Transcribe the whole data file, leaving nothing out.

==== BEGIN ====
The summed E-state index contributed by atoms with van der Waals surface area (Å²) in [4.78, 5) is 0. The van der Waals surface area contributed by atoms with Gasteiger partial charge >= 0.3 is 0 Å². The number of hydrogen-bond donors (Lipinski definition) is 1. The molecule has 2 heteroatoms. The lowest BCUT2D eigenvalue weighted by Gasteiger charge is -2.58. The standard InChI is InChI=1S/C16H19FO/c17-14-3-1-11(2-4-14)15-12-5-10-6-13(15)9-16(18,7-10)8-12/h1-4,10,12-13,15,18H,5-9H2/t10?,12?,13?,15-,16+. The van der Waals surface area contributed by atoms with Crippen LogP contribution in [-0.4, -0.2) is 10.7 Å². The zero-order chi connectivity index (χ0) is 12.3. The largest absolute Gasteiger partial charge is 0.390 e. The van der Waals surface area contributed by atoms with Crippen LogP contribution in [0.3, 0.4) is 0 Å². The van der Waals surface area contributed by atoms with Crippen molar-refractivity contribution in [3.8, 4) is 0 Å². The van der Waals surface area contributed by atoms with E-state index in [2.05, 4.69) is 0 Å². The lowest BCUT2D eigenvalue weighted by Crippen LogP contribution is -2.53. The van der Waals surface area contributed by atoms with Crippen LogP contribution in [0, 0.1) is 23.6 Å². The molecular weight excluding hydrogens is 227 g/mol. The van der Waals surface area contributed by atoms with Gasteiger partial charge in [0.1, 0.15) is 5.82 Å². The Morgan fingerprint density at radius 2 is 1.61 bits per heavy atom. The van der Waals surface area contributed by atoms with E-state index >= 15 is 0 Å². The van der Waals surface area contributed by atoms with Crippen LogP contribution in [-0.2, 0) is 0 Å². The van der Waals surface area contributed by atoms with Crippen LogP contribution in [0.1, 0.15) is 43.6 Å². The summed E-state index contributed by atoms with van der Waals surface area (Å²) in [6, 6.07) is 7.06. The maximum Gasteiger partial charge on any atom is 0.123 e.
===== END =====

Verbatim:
The summed E-state index contributed by atoms with van der Waals surface area (Å²) in [4.78, 5) is 0. The van der Waals surface area contributed by atoms with Gasteiger partial charge >= 0.3 is 0 Å². The number of hydrogen-bond donors (Lipinski definition) is 1. The molecule has 2 heteroatoms. The lowest BCUT2D eigenvalue weighted by Gasteiger charge is -2.58. The standard InChI is InChI=1S/C16H19FO/c17-14-3-1-11(2-4-14)15-12-5-10-6-13(15)9-16(18,7-10)8-12/h1-4,10,12-13,15,18H,5-9H2/t10?,12?,13?,15-,16+. The van der Waals surface area contributed by atoms with Crippen LogP contribution in [-0.4, -0.2) is 10.7 Å². The zero-order chi connectivity index (χ0) is 12.3. The largest absolute Gasteiger partial charge is 0.390 e. The van der Waals surface area contributed by atoms with Crippen LogP contribution in [0.3, 0.4) is 0 Å². The van der Waals surface area contributed by atoms with Crippen molar-refractivity contribution in [3.8, 4) is 0 Å². The van der Waals surface area contributed by atoms with E-state index in [2.05, 4.69) is 0 Å². The lowest BCUT2D eigenvalue weighted by Crippen LogP contribution is -2.53. The van der Waals surface area contributed by atoms with Crippen LogP contribution in [0, 0.1) is 23.6 Å². The molecular weight excluding hydrogens is 227 g/mol. The van der Waals surface area contributed by atoms with Gasteiger partial charge in [0.1, 0.15) is 5.82 Å². The Morgan fingerprint density at radius 2 is 1.61 bits per heavy atom. The van der Waals surface area contributed by atoms with E-state index >= 15 is 0 Å². The van der Waals surface area contributed by atoms with Crippen LogP contribution in [-0.2, 0) is 0 Å². The van der Waals surface area contributed by atoms with Crippen LogP contribution in [0.1, 0.15) is 43.6 Å². The summed E-state index contributed by atoms with van der Waals surface area (Å²) in [6, 6.07) is 7.06. The maximum Gasteiger partial charge on any atom is 0.123 e.